The State Department’s Inspector General on Wednesday released its long-awaited report on the Keystone XL pipeline and whether the contractor hired to write the Supplemental Draft Environmental Impact Statement had a conflict of interest.
This report is narrowly targeted at the internal process used to select contractor Environmental Resources Management (ERM) to write the report State will use to base its decision on the Keystone XL pipeline. ERM has worked for Chevron and Shell, two oil companies working to develop the tar sands in Alberta, Canada. Another contractor, EnSys Energy, has worked for ExxonMobil, BP, and Koch Industries. These large corporations are invested in the continued development of the Canadian tar sands oil deposits.
The Inspector General’s report was a chance to shed more light on how these companies were chosen to write Environmental Impact Statements about the pipeline and whether it would substantially increase carbon emissions. When that report came out last month finding essentially that the pipeline would not, opponents turned their eyes to the Inspector General’s report.
Now that it’s out, what does it say? The Inspector General (OIG) found that the State Department “substantially followed its prescribed guidance and at times was more rigorous than that guidance” during the selection process that resulted in ERM being picked. “Although in two instances the Department made reasonable deviations from its prescribed guidance, OIG found that these deviations did not adversely affect the selection process,” the report read.
The report goes on to explain how State reviewed all “conflict of interest materials” that ERM submitted.
The OIG found that even though ERM had done work for TransCanada in the past, none of the relevant staff had worked there while this work was done, and none of them had personal work histories working for TransCanada or on Keystone XL.
“For example, in the case of concerns raised about ERM’s alleged lack of objectivity because current ERM staff had previously worked for TransCanada and other oil and pipeline companies, OIG found that the Department’s conflict of interest review was effective and that the review’s conclusions were reasonable.”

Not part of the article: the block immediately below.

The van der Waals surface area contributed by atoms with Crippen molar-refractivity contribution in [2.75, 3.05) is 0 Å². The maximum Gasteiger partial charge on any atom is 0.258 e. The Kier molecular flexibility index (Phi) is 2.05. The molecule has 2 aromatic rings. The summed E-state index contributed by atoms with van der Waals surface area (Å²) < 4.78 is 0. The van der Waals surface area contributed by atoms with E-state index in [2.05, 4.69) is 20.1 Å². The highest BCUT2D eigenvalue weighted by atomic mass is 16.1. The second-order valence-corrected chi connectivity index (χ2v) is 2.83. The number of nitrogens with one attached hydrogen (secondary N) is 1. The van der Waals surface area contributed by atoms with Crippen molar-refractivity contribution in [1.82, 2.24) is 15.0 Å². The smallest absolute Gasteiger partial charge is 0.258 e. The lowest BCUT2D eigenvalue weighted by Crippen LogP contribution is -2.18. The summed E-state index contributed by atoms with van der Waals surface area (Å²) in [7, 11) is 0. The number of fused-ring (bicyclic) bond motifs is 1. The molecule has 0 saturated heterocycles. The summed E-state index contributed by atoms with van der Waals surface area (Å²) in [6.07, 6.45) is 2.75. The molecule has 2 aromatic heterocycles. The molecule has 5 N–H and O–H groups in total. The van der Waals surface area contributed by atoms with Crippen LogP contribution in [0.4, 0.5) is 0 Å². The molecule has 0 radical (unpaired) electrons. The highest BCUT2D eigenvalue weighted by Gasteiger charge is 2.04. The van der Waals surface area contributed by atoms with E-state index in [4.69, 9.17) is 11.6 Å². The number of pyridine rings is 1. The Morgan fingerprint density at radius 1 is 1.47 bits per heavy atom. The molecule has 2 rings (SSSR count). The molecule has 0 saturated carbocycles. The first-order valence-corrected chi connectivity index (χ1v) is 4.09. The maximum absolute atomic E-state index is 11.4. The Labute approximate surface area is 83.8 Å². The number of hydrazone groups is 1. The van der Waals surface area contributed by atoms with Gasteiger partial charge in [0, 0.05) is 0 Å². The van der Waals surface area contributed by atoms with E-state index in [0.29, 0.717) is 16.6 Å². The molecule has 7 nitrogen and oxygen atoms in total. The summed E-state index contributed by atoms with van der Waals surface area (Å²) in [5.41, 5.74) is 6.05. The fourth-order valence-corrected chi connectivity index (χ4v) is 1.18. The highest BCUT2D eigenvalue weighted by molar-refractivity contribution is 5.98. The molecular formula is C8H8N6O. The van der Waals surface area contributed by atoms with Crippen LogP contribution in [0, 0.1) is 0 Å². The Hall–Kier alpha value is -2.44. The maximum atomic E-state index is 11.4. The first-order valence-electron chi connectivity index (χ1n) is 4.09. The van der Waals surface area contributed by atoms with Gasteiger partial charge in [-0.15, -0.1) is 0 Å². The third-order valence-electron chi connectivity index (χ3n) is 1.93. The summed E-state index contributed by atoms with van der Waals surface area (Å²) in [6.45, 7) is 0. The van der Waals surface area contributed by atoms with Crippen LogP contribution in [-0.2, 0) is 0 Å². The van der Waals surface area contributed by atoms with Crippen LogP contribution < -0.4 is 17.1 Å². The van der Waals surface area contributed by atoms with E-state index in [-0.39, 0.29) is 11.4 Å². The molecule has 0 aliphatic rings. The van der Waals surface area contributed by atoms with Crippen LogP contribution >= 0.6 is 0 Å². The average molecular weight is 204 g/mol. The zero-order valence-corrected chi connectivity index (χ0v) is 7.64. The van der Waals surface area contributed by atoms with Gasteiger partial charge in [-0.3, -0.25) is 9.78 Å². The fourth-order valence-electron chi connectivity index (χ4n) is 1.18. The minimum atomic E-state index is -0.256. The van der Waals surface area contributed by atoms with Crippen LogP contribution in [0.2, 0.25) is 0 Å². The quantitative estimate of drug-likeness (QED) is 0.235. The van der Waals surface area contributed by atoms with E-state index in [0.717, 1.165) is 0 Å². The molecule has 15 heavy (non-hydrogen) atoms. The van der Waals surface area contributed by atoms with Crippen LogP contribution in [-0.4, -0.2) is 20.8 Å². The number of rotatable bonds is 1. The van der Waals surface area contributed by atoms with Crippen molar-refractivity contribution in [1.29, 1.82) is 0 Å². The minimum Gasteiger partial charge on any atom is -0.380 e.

The report did say that State could document its own internal processes better: “the Department did not document its internal substantive analyses of the specific organizational conflict of interest issues it reviewed prior to May 2013.” Because of this lack of documentation, the OIG had to rely primarily on employee interviews.
“Lack of such documentation also could lead to inconsistency in future applications of the process,” the report warned, and recommended four ways to improve information-sharing and documentation.
The OIG said that a redaction of some of ERM’s conflict of interest paperwork before that paperwork was made public is a reason for the “misperceptions that ERM had not provided all required information to the Department and that ERM and the Department were attempting to conceal conflicts of interest.”
“The inspector general was only asked to examine whether the State Department followed its own flawed process for selecting a third party contractor,” Rep. Raúl Grijalva (D-AZ) said.
“The fact that the answer is ‘yes’ doesn’t address any outstanding concerns about the integrity of ERM’s work, the State Department’s in-house ability to evaluate its quality, or whether the process itself needs to be reformed. This isn’t evidence that there’s no problem here — this is evidence of the problem.”
Earlier on Wednesday, Grijalva announced he was asking the General Accountability Office to look into the process State uses to select contractors free of conflict-of-interest.
Last year, Representative Henry Waxman (D-CA) and Senator Sheldon Whitehouse (D-RI) sent a letter to the State Department urging the agency to review the contribution the proposed Keystone XL pipeline would have on U.S. carbon emissions.
Regardless of the State Department’s conclusions about how it decided on a contractor to write the Environmental Impact Statement, approval or disapproval of the pipeline remains in the hands of President Obama.
He gets to decide if a pipeline that the oil industry wants built in order to ship some of the dirtiest oil on the planet to other countries while creating just 35 permanent jobs is in the nation’s best interest. Oh, and it will ship enough oil to emit 51 coal plants’ worth of carbon dioxide every year while creating piles of petcoke — which is even dirtier than coal.